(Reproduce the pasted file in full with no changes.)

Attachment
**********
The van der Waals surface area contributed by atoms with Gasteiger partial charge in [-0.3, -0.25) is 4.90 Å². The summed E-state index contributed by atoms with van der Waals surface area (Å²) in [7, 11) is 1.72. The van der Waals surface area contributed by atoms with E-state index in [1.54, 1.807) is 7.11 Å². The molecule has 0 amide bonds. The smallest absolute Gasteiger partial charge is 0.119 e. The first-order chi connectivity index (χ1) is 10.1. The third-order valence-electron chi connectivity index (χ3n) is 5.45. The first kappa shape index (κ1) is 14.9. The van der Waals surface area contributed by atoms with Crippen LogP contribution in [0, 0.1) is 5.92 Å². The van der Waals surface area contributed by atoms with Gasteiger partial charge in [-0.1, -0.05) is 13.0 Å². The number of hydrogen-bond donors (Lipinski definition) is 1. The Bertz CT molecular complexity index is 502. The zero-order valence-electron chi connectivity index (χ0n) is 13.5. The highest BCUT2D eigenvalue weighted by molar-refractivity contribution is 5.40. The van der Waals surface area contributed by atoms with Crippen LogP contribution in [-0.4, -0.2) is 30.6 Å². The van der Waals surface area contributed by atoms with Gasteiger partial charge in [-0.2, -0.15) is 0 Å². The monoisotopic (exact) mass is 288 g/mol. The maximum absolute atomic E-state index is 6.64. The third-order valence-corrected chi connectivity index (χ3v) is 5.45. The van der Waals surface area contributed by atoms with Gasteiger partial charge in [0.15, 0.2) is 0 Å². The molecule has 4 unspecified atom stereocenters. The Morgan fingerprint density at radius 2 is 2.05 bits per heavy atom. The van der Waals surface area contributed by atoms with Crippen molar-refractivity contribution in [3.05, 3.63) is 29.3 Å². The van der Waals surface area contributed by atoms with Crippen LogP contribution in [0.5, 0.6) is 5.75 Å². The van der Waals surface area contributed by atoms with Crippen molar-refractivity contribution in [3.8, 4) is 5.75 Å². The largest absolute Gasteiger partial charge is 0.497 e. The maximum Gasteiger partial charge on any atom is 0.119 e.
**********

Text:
The van der Waals surface area contributed by atoms with Gasteiger partial charge in [-0.3, -0.25) is 4.90 Å². The summed E-state index contributed by atoms with van der Waals surface area (Å²) in [7, 11) is 1.72. The van der Waals surface area contributed by atoms with E-state index in [1.54, 1.807) is 7.11 Å². The molecule has 0 amide bonds. The smallest absolute Gasteiger partial charge is 0.119 e. The first-order chi connectivity index (χ1) is 10.1. The third-order valence-electron chi connectivity index (χ3n) is 5.45. The first kappa shape index (κ1) is 14.9. The van der Waals surface area contributed by atoms with Crippen LogP contribution in [0, 0.1) is 5.92 Å². The van der Waals surface area contributed by atoms with Gasteiger partial charge in [-0.1, -0.05) is 13.0 Å². The number of hydrogen-bond donors (Lipinski definition) is 1. The Bertz CT molecular complexity index is 502. The zero-order valence-electron chi connectivity index (χ0n) is 13.5. The highest BCUT2D eigenvalue weighted by molar-refractivity contribution is 5.40. The van der Waals surface area contributed by atoms with Crippen LogP contribution in [-0.4, -0.2) is 30.6 Å². The van der Waals surface area contributed by atoms with Gasteiger partial charge in [-0.2, -0.15) is 0 Å². The monoisotopic (exact) mass is 288 g/mol. The maximum absolute atomic E-state index is 6.64. The third-order valence-corrected chi connectivity index (χ3v) is 5.45. The van der Waals surface area contributed by atoms with Gasteiger partial charge in [0.15, 0.2) is 0 Å². The molecule has 4 unspecified atom stereocenters. The Morgan fingerprint density at radius 2 is 2.05 bits per heavy atom. The van der Waals surface area contributed by atoms with Crippen molar-refractivity contribution in [3.05, 3.63) is 29.3 Å². The van der Waals surface area contributed by atoms with Crippen LogP contribution in [0.5, 0.6) is 5.75 Å². The van der Waals surface area contributed by atoms with Crippen molar-refractivity contribution in [3.8, 4) is 5.75 Å². The largest absolute Gasteiger partial charge is 0.497 e. The maximum Gasteiger partial charge on any atom is 0.119 e.